250m wind turbine proposals for Ynys Môn ‘completely inappropriate’, says Rhun ap Iorwerth

A National Development Framework proposing the potential erection of wind turbines on Ynys Môn that could measure up to 250m in height is completely inappropriate and ignores the island’s significant potential for creating renewable energy by innovative means offshore, according to the island’s Plaid Cymru AM Rhun ap Iorwerth.

There is currently a public consultation ongoing regarding Welsh Government’s National Development Framework Draft for 2020-2040, which has identified sites on Ynys Môn that should be considered as priorities to develop solar and wind energy projects, based on the assumption that the turbines reach heights of up to 250m.

Turbines of that size would reach higher than the highest land on the island – Holyhead Mountain – which is only 220m in height, and more than twice the height of the former Anglesey Aluminium chimney, which is 122m in height.

Mr ap Iorwerth raised concerns with Welsh Government Minister for the Environment, Lesley Griffiths, in the National Assembly recently, stating that wind energy developments on a smaller scale would be much more appropriate to the local landscape, and argued that the framework should recognise the island’s significant potential for offshore renewable energy generation.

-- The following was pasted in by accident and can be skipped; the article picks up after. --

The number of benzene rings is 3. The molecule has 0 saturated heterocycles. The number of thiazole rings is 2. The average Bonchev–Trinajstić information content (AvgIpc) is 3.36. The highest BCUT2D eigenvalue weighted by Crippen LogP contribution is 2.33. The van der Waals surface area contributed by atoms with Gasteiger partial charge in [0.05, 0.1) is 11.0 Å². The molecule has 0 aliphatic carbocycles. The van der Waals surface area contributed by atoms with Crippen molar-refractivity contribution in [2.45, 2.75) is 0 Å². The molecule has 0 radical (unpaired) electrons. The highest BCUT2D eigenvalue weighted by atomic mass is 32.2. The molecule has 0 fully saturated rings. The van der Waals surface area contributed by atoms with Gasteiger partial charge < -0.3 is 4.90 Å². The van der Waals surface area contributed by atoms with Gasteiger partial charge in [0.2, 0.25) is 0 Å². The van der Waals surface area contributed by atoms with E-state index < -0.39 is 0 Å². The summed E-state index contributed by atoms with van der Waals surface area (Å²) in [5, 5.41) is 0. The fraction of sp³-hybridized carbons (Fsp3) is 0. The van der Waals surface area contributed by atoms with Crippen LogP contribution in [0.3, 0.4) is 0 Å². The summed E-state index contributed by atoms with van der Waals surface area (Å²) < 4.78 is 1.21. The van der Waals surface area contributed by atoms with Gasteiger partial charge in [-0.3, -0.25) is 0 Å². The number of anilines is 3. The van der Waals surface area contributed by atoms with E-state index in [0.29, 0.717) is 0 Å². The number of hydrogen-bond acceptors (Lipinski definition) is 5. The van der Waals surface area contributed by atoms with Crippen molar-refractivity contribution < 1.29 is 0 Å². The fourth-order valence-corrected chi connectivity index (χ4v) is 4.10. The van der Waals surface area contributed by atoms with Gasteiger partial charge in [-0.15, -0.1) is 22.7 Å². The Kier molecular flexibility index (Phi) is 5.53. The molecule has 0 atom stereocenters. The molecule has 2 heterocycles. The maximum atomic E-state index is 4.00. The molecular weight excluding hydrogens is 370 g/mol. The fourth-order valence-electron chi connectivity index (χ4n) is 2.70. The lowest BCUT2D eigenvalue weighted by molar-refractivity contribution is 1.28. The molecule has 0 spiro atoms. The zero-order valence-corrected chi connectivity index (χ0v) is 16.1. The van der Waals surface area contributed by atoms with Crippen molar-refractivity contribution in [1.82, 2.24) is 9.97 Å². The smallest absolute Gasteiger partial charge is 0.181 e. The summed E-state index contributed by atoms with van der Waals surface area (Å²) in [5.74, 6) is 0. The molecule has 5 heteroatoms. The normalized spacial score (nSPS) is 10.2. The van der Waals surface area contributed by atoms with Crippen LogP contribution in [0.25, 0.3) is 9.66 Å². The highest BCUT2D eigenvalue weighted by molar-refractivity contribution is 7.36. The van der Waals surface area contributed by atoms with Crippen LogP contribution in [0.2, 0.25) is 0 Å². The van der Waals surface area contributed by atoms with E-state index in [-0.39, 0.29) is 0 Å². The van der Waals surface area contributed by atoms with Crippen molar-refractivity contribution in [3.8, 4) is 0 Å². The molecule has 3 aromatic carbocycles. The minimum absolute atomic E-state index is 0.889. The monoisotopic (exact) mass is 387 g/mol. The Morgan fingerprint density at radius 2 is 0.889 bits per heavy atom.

Mr ap Iorwerth said:

“In the face of this Climate Emergency, we must increase the amount of electricity we produce from renewable sources, and we also need to ensure that we have the public’s full support in doing that.

“The National Development Framework Draft recognises a significant area of Ynys Môn that should be considered as a priority site for creating solar and wind energy on the island, but the research supporting this is based on raising turbines of up to 250m in height.

“If we think of the tallest things on Ynys Môn, Nelson’s Column measures at just 106m, Anglesey Aluminium chimney is only 122m and the highest land on Ynys Môn – Holyhead Mountain – is only 220m. On Ynys Môn’s low landscape, it is perfectly clear that recommending turbines of this size – or anything even close to that height – is completely inappropriate.

“There is room to consider wind energy on a scale appropriate to the landscape, but I don’t know if the Minister realises that all that has happened here is causing fear and concern among the public.

“There is so much scope around Ynys Môn to create renewable energy offshore – whether that be tidal or wind – but this isn’t even referenced in the framework, so I wonder if the Minister sees that this is the best way for us to produce the clean, green energy that we need, and to secure the public’s support for it?”